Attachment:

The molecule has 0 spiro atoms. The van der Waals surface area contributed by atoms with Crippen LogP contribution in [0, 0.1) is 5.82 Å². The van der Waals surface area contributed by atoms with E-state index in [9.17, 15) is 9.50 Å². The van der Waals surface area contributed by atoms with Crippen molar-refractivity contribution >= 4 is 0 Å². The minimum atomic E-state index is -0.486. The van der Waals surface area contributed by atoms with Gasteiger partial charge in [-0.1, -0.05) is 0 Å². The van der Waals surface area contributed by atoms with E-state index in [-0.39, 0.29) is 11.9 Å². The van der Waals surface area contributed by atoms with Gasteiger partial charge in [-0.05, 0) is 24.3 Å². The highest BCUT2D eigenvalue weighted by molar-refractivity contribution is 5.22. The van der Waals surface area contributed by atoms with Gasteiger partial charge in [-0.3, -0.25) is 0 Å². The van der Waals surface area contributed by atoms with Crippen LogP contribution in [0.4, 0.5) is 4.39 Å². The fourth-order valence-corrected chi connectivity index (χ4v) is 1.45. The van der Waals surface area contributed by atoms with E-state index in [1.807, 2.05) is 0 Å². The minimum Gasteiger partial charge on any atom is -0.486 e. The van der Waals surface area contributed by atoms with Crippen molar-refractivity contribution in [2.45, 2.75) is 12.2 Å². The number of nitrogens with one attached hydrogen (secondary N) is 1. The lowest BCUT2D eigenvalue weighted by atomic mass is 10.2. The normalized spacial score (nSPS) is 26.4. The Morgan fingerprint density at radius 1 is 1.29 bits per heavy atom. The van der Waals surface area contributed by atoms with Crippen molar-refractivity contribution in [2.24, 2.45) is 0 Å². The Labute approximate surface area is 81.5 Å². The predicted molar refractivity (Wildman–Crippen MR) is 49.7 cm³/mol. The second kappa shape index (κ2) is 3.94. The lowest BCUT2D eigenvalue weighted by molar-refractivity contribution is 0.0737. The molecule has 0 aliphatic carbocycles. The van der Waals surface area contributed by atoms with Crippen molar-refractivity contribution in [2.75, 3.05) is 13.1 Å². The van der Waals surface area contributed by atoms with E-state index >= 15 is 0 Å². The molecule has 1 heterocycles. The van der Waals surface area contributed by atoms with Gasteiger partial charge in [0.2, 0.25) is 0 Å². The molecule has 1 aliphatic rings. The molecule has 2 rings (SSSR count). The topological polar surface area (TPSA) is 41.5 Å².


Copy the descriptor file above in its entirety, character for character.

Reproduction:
The molecule has 0 spiro atoms. The van der Waals surface area contributed by atoms with Crippen LogP contribution in [0, 0.1) is 5.82 Å². The van der Waals surface area contributed by atoms with E-state index in [9.17, 15) is 9.50 Å². The van der Waals surface area contributed by atoms with Crippen molar-refractivity contribution >= 4 is 0 Å². The minimum atomic E-state index is -0.486. The van der Waals surface area contributed by atoms with Gasteiger partial charge in [-0.1, -0.05) is 0 Å². The van der Waals surface area contributed by atoms with E-state index in [-0.39, 0.29) is 11.9 Å². The van der Waals surface area contributed by atoms with Gasteiger partial charge in [-0.05, 0) is 24.3 Å². The highest BCUT2D eigenvalue weighted by molar-refractivity contribution is 5.22. The van der Waals surface area contributed by atoms with Gasteiger partial charge in [-0.3, -0.25) is 0 Å². The van der Waals surface area contributed by atoms with Crippen LogP contribution in [0.4, 0.5) is 4.39 Å². The fourth-order valence-corrected chi connectivity index (χ4v) is 1.45. The van der Waals surface area contributed by atoms with E-state index in [1.807, 2.05) is 0 Å². The minimum Gasteiger partial charge on any atom is -0.486 e. The van der Waals surface area contributed by atoms with Crippen molar-refractivity contribution in [2.45, 2.75) is 12.2 Å². The number of nitrogens with one attached hydrogen (secondary N) is 1. The lowest BCUT2D eigenvalue weighted by atomic mass is 10.2. The normalized spacial score (nSPS) is 26.4. The Morgan fingerprint density at radius 1 is 1.29 bits per heavy atom. The van der Waals surface area contributed by atoms with Crippen molar-refractivity contribution in [2.24, 2.45) is 0 Å². The Labute approximate surface area is 81.5 Å². The predicted molar refractivity (Wildman–Crippen MR) is 49.7 cm³/mol. The second kappa shape index (κ2) is 3.94. The lowest BCUT2D eigenvalue weighted by molar-refractivity contribution is 0.0737. The molecule has 0 aliphatic carbocycles. The van der Waals surface area contributed by atoms with Crippen molar-refractivity contribution in [2.75, 3.05) is 13.1 Å². The van der Waals surface area contributed by atoms with E-state index >= 15 is 0 Å². The molecule has 1 heterocycles. The van der Waals surface area contributed by atoms with Gasteiger partial charge in [0.2, 0.25) is 0 Å². The molecule has 1 aliphatic rings. The molecule has 2 rings (SSSR count). The topological polar surface area (TPSA) is 41.5 Å².